Constructivist aesthetics and social ideas were carried across the Atlantic by artists including Romanian-born Cuban émigré Sandú Darié and the peripatetic Uruguayan-born Joaquín Torres-García, who was responsible for extensive and passionate “evangelizing” in Latin America. Exhibitions and publications in Europe and the Americas helped both disseminate and diversify Constructivist images and ideas. PAMM’s Torres-García Construction with Two Masks incorporates pre-Columbian pictograms, as well as informal modern texts and symbols within box-like compositions.


But it is Darié’s work that bridges the PAMM and ArtSpace exhibitions. He is represented at PAMM by his Transformable Structure. A Mondrian-like geometric composition of black, white, red and yellow, it is both painting and sculpture and can be displayed in various configurations. Darié’s interest in dynamic geometry carries to his Untitled 1950s painting at Virginia Miller, where an even more exuberant palette of Mondrian colors, lines and color blocks plays against concentric rotational rings.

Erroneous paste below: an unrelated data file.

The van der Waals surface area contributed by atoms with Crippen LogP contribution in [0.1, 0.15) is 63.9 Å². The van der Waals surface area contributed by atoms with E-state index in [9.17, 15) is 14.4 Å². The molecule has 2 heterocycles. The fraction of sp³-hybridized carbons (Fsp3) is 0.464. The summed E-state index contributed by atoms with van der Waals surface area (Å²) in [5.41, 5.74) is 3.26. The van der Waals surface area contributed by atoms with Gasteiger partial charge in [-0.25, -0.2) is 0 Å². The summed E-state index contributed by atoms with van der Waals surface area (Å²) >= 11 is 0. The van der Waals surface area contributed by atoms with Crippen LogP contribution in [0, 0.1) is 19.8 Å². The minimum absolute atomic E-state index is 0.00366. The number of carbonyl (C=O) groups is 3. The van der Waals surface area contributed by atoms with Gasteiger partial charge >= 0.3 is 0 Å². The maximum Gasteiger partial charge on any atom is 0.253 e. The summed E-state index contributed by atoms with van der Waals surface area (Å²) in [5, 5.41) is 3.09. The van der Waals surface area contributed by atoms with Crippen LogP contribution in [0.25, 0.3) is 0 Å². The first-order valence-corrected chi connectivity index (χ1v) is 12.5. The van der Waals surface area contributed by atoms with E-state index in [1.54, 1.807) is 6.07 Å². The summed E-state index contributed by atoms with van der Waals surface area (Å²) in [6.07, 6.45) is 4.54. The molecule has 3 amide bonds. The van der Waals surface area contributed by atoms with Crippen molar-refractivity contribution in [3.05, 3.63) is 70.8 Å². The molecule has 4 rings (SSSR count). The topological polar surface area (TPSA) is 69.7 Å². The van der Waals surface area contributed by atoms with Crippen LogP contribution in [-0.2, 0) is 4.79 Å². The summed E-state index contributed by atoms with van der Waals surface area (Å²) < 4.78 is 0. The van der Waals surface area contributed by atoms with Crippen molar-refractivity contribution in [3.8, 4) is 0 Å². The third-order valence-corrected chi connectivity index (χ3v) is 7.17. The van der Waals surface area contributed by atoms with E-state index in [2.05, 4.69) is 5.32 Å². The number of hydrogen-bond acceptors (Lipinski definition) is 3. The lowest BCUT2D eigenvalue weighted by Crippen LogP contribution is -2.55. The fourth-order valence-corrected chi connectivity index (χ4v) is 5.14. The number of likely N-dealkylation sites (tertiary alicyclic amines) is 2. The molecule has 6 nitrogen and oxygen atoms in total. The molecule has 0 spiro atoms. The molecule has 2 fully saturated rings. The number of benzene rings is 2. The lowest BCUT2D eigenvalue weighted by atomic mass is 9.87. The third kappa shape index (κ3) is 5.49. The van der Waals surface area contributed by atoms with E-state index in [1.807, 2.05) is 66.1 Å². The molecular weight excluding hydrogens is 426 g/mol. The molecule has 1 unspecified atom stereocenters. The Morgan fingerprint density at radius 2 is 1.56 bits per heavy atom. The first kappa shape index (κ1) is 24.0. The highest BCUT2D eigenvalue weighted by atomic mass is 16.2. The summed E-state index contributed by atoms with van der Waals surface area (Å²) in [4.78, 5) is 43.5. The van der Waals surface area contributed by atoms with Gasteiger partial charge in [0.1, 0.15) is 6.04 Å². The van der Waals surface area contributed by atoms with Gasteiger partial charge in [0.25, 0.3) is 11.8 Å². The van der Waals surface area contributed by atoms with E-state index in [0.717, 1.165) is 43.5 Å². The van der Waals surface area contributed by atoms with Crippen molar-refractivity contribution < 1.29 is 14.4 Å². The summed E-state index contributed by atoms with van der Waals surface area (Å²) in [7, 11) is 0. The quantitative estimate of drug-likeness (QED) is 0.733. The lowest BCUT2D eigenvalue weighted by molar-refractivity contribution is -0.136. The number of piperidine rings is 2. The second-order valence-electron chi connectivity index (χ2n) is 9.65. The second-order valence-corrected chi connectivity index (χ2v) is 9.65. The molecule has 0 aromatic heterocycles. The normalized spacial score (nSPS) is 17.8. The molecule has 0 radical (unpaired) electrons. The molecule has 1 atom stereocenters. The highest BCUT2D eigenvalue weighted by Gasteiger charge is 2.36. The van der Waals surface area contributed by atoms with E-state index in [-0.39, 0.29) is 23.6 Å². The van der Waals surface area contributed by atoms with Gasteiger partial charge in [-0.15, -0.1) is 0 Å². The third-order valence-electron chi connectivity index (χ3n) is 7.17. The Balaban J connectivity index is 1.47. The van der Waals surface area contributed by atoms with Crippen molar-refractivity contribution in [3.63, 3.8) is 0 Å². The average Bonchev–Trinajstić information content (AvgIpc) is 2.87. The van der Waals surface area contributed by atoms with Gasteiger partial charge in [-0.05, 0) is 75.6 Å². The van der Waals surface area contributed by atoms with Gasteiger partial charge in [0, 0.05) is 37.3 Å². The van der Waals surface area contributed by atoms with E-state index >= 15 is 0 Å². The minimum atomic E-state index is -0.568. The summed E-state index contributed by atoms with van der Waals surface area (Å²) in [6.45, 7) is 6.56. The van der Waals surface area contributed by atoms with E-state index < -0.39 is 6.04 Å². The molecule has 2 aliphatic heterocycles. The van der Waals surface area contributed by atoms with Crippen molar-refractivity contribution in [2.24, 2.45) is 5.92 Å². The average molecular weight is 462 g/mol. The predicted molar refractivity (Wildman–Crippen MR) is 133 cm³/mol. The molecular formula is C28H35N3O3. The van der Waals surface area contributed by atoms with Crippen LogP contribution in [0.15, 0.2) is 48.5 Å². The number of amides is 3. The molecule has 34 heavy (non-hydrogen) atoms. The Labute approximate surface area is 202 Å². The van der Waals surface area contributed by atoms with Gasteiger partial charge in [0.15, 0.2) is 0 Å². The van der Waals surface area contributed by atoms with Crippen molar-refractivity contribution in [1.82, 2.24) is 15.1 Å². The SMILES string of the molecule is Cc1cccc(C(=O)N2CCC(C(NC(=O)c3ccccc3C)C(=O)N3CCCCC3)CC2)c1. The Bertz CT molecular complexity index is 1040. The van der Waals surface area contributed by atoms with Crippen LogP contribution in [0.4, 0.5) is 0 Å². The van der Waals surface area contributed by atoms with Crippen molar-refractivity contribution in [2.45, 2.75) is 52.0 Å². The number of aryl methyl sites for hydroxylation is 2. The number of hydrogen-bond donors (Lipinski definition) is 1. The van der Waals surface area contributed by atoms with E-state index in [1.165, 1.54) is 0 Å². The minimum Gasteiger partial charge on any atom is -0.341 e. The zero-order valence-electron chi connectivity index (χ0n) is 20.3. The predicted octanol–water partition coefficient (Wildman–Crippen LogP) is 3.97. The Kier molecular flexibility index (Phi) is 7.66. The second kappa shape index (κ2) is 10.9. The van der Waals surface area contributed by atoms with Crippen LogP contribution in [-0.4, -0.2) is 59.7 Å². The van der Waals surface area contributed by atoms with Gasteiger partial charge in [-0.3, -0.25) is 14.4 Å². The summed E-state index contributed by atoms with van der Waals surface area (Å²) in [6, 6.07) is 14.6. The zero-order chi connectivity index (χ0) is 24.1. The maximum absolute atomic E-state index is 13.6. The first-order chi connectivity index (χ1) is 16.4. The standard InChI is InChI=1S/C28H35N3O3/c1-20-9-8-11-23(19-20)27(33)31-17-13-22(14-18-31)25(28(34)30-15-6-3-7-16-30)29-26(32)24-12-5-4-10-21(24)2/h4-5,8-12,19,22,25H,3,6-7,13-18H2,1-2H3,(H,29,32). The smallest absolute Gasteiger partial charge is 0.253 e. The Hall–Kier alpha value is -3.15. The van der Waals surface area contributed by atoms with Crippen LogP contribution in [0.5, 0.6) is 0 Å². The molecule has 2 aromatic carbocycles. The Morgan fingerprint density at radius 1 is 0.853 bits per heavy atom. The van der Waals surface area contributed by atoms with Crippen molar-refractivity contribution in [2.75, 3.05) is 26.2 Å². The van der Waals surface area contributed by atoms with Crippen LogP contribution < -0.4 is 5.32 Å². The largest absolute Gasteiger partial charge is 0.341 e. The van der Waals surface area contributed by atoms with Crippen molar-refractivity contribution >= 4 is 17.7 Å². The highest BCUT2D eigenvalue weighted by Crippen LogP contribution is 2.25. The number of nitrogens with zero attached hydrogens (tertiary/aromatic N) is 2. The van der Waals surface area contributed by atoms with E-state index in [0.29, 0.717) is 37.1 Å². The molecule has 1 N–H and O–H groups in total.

The ArtSpace exhibition, The Silent Shout: Voices in Cuban Abstraction 1950-2013, is notable for several reasons. The works were selected by a trio of curators: José Angel Vincench (one of the exhibiting artists), Miami-based Janet Batet and New York-based Rafael DiazCasas. It includes Cuban artists’ works created in a diversity of abstract styles since the 1950s. And though it is shown in a commercial gallery, it includes works loaned by collectors and not for sale. This unusual arrangement was apparently necessary to realize the multigenerational curatorial vision Miller was keen to assemble. “I’m very happy to have presented this show, so that others may marvel, as I have over the years, at how one island in the Caribbean has so enriched the world,” she wrote in an email.